This study will examine gene x environment interplay by adding a large panel of candidate genes implicated in substance use to the PROSPER study, a prospective cohort study of preventative interventions’ impact on adolescent substance use.
Start Date: 2012
The Prevention Research Center has been awarded a grant to evaluate the implementation of the Evidence2Success pilot. A mixed-method quantitative and qualitative assessment of the Evidence2Success process is planned to be a part of this effort in the first city involved in the project.
U.S. Department of Education Institute of Educational Sciences
Start Date: 2012
We are conducting a multi-site cluster randomized controlled trial to determine the efficacy of the Cultivating Awareness and Resilience in Education (CARE) professional development program in 32 New York public elementary schools (kindergarten through fifth grade). Our partners in this effort are Fordham University (Joshua Brown, Ph.D.) and the Garrison Institute.
1440 Foundation/Children, Youth, and Families Consortium, Penn State
Start Date: 2012
The three-year pilot involves the development and delivery of a regular daily stress-reduction program to a sample of school teachers randomly assigned to receive the intervention during the first or second years (with a wait-list control group). Psychological and physiological assessments will be conducted pre-and post-intervention at a follow-up assessment during the fall of the second year.
Greenberg, M. T., Domitrovich, C. E., Graczyk, P. A., & Zins, J. E. (2004). The study of implementation in school-based preventive interventions: Theory, research, and practice. Washington, DC: U.S. Department of Health and Human Services, Substance Abuse and Mental Health Services Administration, Center for Mental Health Services. Final project report. [Project Report]
Greenberg, M. T. (2004). Current and future challenges in school-based prevention: The researcher perspective. Prevention Science, 5, 5–13. PMID: 15058907 [PDF]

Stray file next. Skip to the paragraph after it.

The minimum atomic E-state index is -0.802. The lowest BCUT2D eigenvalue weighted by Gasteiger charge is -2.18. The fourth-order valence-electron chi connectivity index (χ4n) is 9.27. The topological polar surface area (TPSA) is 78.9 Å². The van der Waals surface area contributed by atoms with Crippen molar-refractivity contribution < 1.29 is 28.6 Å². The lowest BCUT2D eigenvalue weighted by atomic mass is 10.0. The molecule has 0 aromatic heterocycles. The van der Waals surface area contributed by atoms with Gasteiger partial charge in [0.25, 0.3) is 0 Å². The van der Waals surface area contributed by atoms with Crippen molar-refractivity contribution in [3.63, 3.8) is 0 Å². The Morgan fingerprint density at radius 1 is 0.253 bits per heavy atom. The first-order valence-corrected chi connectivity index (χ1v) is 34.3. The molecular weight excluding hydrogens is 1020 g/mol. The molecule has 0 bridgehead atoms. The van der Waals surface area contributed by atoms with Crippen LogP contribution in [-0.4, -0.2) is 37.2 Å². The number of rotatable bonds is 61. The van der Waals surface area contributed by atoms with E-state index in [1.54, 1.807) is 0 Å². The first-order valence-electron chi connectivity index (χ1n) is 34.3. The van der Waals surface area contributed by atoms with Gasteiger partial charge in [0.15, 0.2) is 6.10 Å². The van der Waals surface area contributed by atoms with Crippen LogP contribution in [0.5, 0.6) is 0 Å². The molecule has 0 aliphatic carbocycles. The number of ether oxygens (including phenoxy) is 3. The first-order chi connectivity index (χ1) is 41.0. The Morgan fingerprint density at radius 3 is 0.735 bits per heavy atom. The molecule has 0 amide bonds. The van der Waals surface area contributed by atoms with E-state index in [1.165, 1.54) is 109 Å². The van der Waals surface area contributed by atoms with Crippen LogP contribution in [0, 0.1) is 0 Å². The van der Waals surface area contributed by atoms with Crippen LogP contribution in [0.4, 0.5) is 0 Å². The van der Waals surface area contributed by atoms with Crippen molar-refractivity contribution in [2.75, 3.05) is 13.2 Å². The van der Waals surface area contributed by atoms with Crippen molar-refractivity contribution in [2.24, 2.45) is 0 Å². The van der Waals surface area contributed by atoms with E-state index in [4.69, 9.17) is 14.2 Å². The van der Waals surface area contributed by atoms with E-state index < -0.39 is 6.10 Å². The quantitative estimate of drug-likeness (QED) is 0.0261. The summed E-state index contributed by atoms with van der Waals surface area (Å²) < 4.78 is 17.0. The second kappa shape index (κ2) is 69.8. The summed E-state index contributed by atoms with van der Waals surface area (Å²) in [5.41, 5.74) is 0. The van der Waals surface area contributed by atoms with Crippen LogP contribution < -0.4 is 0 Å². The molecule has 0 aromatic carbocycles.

Greenberg, M. T. (2006). Promoting resilience in children and youth: Preventive interventions and their interface with neuroscience. Annals of the New York Academy of Science, 1094, 139–150. PMID: 17347347 [PDF]
Conduct Problems Prevention Research Group. (2007). The Fast Track randomized controlled trial to prevent externalizing psychiatric disorders: Findings from grades 3 to 9. Journal of the American Academy of Child and Adolescent Psychiatry, 46, 1263–1272. [abstract]
Greenberg, M. T., Feinberg, M. E., Meyer-Chilenski, S., Spoth, R. L., & Redmond, C. (2007). Community and team member factors that influence the early phases of local team partnerships in prevention: The PROSPER Project. Journal of Primary Prevention, 28, 485–504. PMID: 17602297 [PDF]
Dodge, K. A., Malone, P. S., Greenberg, M. T., & the Conduct Problems Prevention Research Group. (2008). Testing an Idealized Dynamic Cascade Model of the development of serious violence in adolescence. Child Development, 97, 1907–1027. PMCID: PMC2597335 [PDF]
Duncan, L. J., Coatsworth, D. J., & Greenberg, M. T. (2009). A model of mindful parenting: Implications for parent-child relationships and prevention research. Child Clinical and Family Psychology Review, 12, 255–270. PMCID: PMC2730447 [PDF]
Jennings, P. A., & Greenberg, M. T. (2009). The Prosocial Classroom: Teacher social and emotional competence in relation to child and classroom outcomes. Review of Educational Research, 79, 491–525. [PDF]
Greenberg, M. T., & Rhoades, B. L. (2009). Self-regulation and executive function: What can teachers and schools do? In C. L. Cooper, J. Field, J. U. Goswami, R. Jenkins, & B. J. Sahakian (Eds.), Mental capital and wellbeing (pp. 377–382). London: Wiley-Blackwell.
Conduct Problems Prevention Research Group. (2010). Fast Track intervention effects on youth arrests and delinquency. Journal of Experimental Criminology, 6, 131–157. [abstract]
Feinberg, M. T., Jones, D. J., Greenberg, M. T., Osgood W. O., & Bontempo, D. (2010). Effects of the Communities That Care model in Pennsylvania on change in youth risk and problem behaviors. Prevention Science, 11, 163–171. PMID: 20020209 [PDF]
Greenberg, M. T. (2010). School-based prevention: Current status and future challenges. Effective Education, 2, 27–52. [PDF]
Mendelson, T., Greenberg, M. T., Dariotis, J., Feagans-Gould, L., Rhoades, B., & Leaf, P. (2010). Feasibility and preliminary outcomes of a school-based mindfulness intervention for urban youth. Journal of Abnormal Child Psychology, 38, 985–994. PMID: 20440550; doi 10.1007/s10802-010-9418-x [PDF]
Conduct Problems Prevention Research Group. (2010). The effects of a multi-year randomized clinical trial of a universal social-emotional learning program: The role of student and school characteristics. Journal of Consulting and Clinical Psychology, 78(2), 156–168. PMID: 20350027 [abstract]
Lanza, S. T., Rhoades, B. L., Nix, R. L., & Greenberg, M. T. (2010). Modeling the interplay of multilevel risk factors for future academic and behavior problems: A person-centered approach. Development and Psychopathology, 22(2), 315–335. PMID: 20423544; PMCID: PMC3005302 [online]